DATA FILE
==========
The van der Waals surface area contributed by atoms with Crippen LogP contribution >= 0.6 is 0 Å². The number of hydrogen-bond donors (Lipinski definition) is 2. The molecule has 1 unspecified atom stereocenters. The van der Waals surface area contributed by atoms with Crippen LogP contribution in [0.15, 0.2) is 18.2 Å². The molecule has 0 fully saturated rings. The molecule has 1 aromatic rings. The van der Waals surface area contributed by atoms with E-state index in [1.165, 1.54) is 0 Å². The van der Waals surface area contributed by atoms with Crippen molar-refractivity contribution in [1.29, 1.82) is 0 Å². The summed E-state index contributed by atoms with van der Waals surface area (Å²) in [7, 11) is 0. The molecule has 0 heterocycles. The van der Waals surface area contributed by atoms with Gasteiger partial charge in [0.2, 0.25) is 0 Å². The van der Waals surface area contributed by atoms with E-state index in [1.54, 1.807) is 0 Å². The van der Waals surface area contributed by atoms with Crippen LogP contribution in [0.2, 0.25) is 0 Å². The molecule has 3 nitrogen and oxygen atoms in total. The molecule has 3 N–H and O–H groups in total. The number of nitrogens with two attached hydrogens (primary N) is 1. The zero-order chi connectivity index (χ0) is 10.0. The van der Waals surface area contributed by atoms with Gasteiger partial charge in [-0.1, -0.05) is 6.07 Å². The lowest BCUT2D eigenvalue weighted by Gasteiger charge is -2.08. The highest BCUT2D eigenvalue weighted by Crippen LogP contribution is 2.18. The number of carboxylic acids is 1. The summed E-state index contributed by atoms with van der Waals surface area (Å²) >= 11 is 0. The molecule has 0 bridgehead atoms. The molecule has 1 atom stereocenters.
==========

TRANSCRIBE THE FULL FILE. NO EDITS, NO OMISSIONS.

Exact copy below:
The van der Waals surface area contributed by atoms with Crippen LogP contribution >= 0.6 is 0 Å². The number of hydrogen-bond donors (Lipinski definition) is 2. The molecule has 1 unspecified atom stereocenters. The van der Waals surface area contributed by atoms with Crippen LogP contribution in [0.15, 0.2) is 18.2 Å². The molecule has 0 fully saturated rings. The molecule has 1 aromatic rings. The van der Waals surface area contributed by atoms with E-state index in [1.165, 1.54) is 0 Å². The van der Waals surface area contributed by atoms with Crippen molar-refractivity contribution in [1.29, 1.82) is 0 Å². The summed E-state index contributed by atoms with van der Waals surface area (Å²) in [7, 11) is 0. The molecule has 0 heterocycles. The van der Waals surface area contributed by atoms with Gasteiger partial charge in [0.2, 0.25) is 0 Å². The van der Waals surface area contributed by atoms with E-state index in [1.54, 1.807) is 0 Å². The van der Waals surface area contributed by atoms with Crippen LogP contribution in [0.2, 0.25) is 0 Å². The molecule has 3 nitrogen and oxygen atoms in total. The molecule has 3 N–H and O–H groups in total. The number of nitrogens with two attached hydrogens (primary N) is 1. The zero-order chi connectivity index (χ0) is 10.0. The van der Waals surface area contributed by atoms with Gasteiger partial charge in [-0.1, -0.05) is 6.07 Å². The lowest BCUT2D eigenvalue weighted by Gasteiger charge is -2.08. The highest BCUT2D eigenvalue weighted by Crippen LogP contribution is 2.18. The number of carboxylic acids is 1. The summed E-state index contributed by atoms with van der Waals surface area (Å²) >= 11 is 0. The molecule has 0 bridgehead atoms. The molecule has 1 atom stereocenters.